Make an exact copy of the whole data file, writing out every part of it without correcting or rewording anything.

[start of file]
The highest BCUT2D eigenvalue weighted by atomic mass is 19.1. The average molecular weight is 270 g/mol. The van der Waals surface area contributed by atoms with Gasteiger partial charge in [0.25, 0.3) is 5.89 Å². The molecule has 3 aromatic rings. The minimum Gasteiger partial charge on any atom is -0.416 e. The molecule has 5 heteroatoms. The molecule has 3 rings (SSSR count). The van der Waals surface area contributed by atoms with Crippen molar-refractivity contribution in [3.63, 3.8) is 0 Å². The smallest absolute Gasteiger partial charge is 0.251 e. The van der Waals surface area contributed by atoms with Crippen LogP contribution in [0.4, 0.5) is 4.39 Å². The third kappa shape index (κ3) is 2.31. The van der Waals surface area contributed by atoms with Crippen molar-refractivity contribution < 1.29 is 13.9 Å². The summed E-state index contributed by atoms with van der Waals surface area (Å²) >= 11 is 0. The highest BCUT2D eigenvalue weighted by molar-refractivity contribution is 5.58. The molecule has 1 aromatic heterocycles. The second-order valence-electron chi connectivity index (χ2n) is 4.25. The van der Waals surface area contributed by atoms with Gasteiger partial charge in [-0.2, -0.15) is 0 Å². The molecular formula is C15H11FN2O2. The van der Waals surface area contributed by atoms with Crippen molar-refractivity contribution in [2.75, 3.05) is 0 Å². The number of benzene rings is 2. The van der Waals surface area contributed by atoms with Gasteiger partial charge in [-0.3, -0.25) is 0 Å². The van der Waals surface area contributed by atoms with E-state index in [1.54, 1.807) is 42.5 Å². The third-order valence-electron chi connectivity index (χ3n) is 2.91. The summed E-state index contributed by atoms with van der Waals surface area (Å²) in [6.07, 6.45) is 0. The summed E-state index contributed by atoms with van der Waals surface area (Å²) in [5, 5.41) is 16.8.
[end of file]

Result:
The highest BCUT2D eigenvalue weighted by atomic mass is 19.1. The average molecular weight is 270 g/mol. The van der Waals surface area contributed by atoms with Gasteiger partial charge in [0.25, 0.3) is 5.89 Å². The molecule has 3 aromatic rings. The minimum Gasteiger partial charge on any atom is -0.416 e. The molecule has 5 heteroatoms. The molecule has 3 rings (SSSR count). The van der Waals surface area contributed by atoms with Crippen molar-refractivity contribution in [3.63, 3.8) is 0 Å². The smallest absolute Gasteiger partial charge is 0.251 e. The van der Waals surface area contributed by atoms with Crippen LogP contribution in [0.4, 0.5) is 4.39 Å². The third kappa shape index (κ3) is 2.31. The van der Waals surface area contributed by atoms with Crippen molar-refractivity contribution < 1.29 is 13.9 Å². The summed E-state index contributed by atoms with van der Waals surface area (Å²) >= 11 is 0. The highest BCUT2D eigenvalue weighted by molar-refractivity contribution is 5.58. The molecule has 1 aromatic heterocycles. The second-order valence-electron chi connectivity index (χ2n) is 4.25. The van der Waals surface area contributed by atoms with Gasteiger partial charge in [-0.2, -0.15) is 0 Å². The molecular formula is C15H11FN2O2. The van der Waals surface area contributed by atoms with Crippen molar-refractivity contribution in [2.75, 3.05) is 0 Å². The number of benzene rings is 2. The van der Waals surface area contributed by atoms with Gasteiger partial charge in [-0.3, -0.25) is 0 Å². The van der Waals surface area contributed by atoms with E-state index in [1.54, 1.807) is 42.5 Å². The third-order valence-electron chi connectivity index (χ3n) is 2.91. The summed E-state index contributed by atoms with van der Waals surface area (Å²) in [6.07, 6.45) is 0. The summed E-state index contributed by atoms with van der Waals surface area (Å²) in [5, 5.41) is 16.8.